Nintendo’s Next Attack in Its Aggressive Campaign Against Fan Games

Attribution @Nintendo/PublicDomain

Fan games have always been a grey area when it comes to copyright issues. In the eyes of those making the fan game, it is a labor of love that took countless hours, in order to produce an homage to a video game series that has had a definitive impact in the industry. In the gaming community, it is often viewed as one of the biggest ways a fan can show their love for a particular series, and their appreciation to the developers of a game that has made a significant impact in their lives.

However, for the original game developers / IP holders, they often overlook such sentimental motivations and treat the fan game not as a fair use of its IP, but as an attempt to profit off of the goodwill of the IP of that developer (even though fan games are usually free and no profits are made).

One major AAA video game developer who is notorious for hunting down and eliminating fan games is Nintendo, who has once again set its eyes on the removal of another fan game based on one of its popular franchises, and arguably one of the most popular video game franchises of all time, The Legend of Zelda.

Kaze Emanuar, a well-known modder within the modding community, released a Zelda fan game earlier this year called “The Missing Link” that was available on GitHub (a “modder” is a slang term for ‘modify’ or ‘modifier,’ and the term refers to individuals who make modifications to something, particularly computer software or hardware, and even motor vehicles). The fan game used the same gaming engine from Nintendo’s “The Legend of Zelda: Ocarina of Time” (OoT), and the goal of the game was to bridge the gap in time between OoT and “The Legend of Zelda: Majora’s Mask,” which was a later Nintendo title also released for the Nintendo 64.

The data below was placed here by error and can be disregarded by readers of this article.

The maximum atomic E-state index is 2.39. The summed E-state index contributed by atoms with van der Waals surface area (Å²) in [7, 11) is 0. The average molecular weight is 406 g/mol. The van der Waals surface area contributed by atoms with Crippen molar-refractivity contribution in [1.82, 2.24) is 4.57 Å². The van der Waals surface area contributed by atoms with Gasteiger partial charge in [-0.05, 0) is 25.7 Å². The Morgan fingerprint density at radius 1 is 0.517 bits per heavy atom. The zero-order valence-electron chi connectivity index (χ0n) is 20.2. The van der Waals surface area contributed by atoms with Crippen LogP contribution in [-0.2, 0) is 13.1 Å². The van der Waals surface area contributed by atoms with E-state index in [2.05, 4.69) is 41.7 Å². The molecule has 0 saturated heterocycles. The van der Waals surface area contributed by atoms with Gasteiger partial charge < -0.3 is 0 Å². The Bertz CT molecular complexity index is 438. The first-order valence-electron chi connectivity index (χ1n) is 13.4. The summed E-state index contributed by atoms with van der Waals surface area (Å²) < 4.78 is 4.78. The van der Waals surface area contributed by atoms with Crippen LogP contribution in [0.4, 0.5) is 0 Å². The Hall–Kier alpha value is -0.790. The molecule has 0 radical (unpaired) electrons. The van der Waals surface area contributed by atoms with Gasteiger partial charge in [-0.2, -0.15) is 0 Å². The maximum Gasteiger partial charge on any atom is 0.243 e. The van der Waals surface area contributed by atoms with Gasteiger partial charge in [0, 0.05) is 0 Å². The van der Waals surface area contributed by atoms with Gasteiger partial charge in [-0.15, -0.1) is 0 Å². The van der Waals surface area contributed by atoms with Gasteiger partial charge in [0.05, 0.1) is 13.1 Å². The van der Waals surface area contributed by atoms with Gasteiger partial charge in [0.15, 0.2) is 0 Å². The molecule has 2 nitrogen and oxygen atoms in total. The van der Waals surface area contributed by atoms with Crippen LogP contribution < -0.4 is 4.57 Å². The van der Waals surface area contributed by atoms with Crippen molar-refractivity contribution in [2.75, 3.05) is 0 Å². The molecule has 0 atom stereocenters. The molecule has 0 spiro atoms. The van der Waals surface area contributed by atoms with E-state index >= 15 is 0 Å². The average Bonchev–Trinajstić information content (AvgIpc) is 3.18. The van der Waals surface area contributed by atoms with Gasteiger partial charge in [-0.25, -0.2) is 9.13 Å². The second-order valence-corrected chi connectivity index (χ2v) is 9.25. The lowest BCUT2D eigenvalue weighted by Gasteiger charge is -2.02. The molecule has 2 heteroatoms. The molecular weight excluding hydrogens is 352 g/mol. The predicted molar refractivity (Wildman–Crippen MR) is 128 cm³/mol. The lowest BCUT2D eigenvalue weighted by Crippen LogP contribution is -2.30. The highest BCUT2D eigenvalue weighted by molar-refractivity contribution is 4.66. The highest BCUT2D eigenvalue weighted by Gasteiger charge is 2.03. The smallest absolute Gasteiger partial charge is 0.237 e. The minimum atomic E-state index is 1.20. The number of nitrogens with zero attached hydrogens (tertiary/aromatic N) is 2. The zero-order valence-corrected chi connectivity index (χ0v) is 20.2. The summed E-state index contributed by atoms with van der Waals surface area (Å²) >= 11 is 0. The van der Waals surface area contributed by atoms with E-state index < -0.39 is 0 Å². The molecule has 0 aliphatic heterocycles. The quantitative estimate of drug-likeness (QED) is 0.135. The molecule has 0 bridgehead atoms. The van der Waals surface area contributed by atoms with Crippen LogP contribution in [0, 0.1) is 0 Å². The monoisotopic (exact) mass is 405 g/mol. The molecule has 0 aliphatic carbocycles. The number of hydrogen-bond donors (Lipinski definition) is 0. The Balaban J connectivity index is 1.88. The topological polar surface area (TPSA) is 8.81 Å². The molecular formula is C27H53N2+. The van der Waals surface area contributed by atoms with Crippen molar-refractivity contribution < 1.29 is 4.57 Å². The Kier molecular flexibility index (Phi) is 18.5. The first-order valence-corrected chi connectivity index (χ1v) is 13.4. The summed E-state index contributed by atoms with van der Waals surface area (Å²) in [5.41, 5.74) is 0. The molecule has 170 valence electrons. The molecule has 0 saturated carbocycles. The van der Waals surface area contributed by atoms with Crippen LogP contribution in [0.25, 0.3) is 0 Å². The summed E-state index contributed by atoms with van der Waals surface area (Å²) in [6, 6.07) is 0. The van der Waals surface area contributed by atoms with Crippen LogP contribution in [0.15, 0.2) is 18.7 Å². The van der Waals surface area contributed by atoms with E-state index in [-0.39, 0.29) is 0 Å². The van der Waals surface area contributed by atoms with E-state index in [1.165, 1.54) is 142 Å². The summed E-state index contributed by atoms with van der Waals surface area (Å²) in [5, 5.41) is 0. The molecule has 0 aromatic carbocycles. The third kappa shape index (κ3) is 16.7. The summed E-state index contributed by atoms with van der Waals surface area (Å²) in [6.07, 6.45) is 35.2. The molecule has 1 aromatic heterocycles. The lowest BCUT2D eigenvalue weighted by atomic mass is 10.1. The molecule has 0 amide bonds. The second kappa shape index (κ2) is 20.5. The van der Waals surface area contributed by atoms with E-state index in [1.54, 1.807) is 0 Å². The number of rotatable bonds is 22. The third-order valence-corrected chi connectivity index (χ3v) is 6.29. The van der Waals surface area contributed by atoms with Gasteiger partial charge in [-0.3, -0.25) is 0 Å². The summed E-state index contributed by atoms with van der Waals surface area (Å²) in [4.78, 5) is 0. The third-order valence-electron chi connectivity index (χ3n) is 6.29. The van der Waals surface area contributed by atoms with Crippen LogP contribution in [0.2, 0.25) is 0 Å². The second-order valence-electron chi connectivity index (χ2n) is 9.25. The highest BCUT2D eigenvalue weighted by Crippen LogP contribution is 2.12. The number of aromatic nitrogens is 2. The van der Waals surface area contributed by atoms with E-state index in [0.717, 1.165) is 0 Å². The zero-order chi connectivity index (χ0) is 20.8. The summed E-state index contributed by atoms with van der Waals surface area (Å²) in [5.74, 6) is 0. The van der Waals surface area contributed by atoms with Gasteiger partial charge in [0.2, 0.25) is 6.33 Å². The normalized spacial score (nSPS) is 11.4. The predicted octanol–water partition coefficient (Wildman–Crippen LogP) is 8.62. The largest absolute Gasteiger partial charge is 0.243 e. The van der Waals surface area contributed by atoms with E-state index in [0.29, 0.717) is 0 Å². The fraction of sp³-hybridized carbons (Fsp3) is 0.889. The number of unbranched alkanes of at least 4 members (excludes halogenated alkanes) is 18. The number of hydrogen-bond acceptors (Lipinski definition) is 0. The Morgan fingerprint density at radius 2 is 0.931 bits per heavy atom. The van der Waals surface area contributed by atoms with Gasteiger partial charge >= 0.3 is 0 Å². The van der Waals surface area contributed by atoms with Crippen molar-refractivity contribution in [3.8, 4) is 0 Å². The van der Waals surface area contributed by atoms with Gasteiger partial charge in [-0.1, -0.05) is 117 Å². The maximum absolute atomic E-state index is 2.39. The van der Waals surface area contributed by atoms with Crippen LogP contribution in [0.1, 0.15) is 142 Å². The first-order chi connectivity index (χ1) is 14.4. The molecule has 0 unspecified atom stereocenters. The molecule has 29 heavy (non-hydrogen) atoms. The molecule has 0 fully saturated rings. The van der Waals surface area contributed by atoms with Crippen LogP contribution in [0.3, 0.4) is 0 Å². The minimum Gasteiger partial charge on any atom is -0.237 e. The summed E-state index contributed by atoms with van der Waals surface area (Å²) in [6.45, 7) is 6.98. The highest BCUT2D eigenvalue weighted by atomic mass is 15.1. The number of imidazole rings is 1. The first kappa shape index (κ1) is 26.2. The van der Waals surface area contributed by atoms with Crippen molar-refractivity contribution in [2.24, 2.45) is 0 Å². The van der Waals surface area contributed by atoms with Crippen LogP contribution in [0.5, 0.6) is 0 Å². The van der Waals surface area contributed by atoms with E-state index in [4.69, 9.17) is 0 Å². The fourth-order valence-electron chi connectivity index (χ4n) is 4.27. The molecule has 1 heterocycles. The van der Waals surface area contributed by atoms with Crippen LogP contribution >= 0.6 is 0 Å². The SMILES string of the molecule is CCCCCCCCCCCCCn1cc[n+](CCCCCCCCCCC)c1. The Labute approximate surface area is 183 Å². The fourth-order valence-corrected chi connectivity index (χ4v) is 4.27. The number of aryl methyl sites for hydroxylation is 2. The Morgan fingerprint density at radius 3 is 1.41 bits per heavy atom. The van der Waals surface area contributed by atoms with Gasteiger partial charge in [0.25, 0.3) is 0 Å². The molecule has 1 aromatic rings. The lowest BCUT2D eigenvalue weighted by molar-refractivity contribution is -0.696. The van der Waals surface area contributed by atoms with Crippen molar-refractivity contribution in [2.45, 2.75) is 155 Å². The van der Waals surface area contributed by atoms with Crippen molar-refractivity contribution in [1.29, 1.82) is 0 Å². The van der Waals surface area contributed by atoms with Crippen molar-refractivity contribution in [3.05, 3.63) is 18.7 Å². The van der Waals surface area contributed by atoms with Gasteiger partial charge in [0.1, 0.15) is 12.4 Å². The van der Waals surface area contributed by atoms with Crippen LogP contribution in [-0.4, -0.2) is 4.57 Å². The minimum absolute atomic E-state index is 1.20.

A quick Google search of the Zelda series would reveal that fans of the franchise are obsessed with the chronological order of all of the games in the series. So much so, that Nintendo ended up releasing the Zelda Timeline, officially known as the Hyrule Historia, in 2011, which ended up fueling the fanbase even more into doing commentary on the legitimacy of Nintendo’s Zelda timeline. There are dozens of Zelda related theories on what happens in the game’s world during and inbetween each Zelda game, so the fact that this franchise results in a lot of fan games that reflect a fan’s theory on plot points in the franchise should come as no surprise. As the fan game grew in popularity, of course it would come to the attention of Nintendo.

Nintendo however, never really seems to be impressed with the fan games made surrounding the series, and the company filed a copyright claim against Emanuar’s fan game, and had the game removed. Nintendo claims that “The Missing Link” violates Nintendo’s copyright in OoT and Majora’s Mask, and stated that they reviewed the work and found that it does not qualify as a ‘fair use’ of its “copyright-protected work.” Nintendo further went to request that the GitHub page for the fan game be removed completely, saying that the page “provides access to a software file that contains an unauthorized derivative work of Nintendo’s The Legend of Zelda video game franchise in violation of Nintendo’s exclusive rights.”

Nintendo has also allegedly filed copyright claims against youtube videos related to the fan game. Nintendo is known for its aggressive policy of shutting down any and every fan game that’s inspired by its IP-protected characters. Surprisingly though, Nintendo has not followed through with a copyright infringement lawsuit (as least, not yet), and has only asked for the removal of the fan game.

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